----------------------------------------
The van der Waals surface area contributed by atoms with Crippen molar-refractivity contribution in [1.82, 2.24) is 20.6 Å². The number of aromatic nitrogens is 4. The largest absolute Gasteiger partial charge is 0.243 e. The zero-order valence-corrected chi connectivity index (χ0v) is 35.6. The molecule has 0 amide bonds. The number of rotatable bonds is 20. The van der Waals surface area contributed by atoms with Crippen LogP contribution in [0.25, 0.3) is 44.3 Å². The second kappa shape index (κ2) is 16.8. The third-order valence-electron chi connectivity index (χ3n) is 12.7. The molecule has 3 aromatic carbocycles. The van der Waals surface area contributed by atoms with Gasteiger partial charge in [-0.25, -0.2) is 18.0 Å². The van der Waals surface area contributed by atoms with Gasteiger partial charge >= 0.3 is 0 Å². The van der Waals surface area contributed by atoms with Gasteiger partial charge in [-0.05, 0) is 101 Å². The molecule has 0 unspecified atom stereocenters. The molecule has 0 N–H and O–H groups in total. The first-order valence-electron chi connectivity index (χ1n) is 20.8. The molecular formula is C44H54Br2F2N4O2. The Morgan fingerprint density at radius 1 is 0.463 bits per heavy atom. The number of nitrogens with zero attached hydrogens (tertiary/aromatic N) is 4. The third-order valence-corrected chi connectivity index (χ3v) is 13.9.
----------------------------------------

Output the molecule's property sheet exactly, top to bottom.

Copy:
The van der Waals surface area contributed by atoms with Crippen molar-refractivity contribution in [1.82, 2.24) is 20.6 Å². The number of aromatic nitrogens is 4. The largest absolute Gasteiger partial charge is 0.243 e. The zero-order valence-corrected chi connectivity index (χ0v) is 35.6. The molecule has 0 amide bonds. The number of rotatable bonds is 20. The van der Waals surface area contributed by atoms with Crippen LogP contribution in [0.25, 0.3) is 44.3 Å². The second kappa shape index (κ2) is 16.8. The third-order valence-electron chi connectivity index (χ3n) is 12.7. The molecule has 3 aromatic carbocycles. The van der Waals surface area contributed by atoms with Gasteiger partial charge in [-0.25, -0.2) is 18.0 Å². The van der Waals surface area contributed by atoms with Gasteiger partial charge >= 0.3 is 0 Å². The van der Waals surface area contributed by atoms with Gasteiger partial charge in [-0.05, 0) is 101 Å². The molecule has 0 unspecified atom stereocenters. The molecule has 0 N–H and O–H groups in total. The first-order valence-electron chi connectivity index (χ1n) is 20.8. The molecular formula is C44H54Br2F2N4O2. The Morgan fingerprint density at radius 1 is 0.463 bits per heavy atom. The number of nitrogens with zero attached hydrogens (tertiary/aromatic N) is 4. The third-order valence-corrected chi connectivity index (χ3v) is 13.9.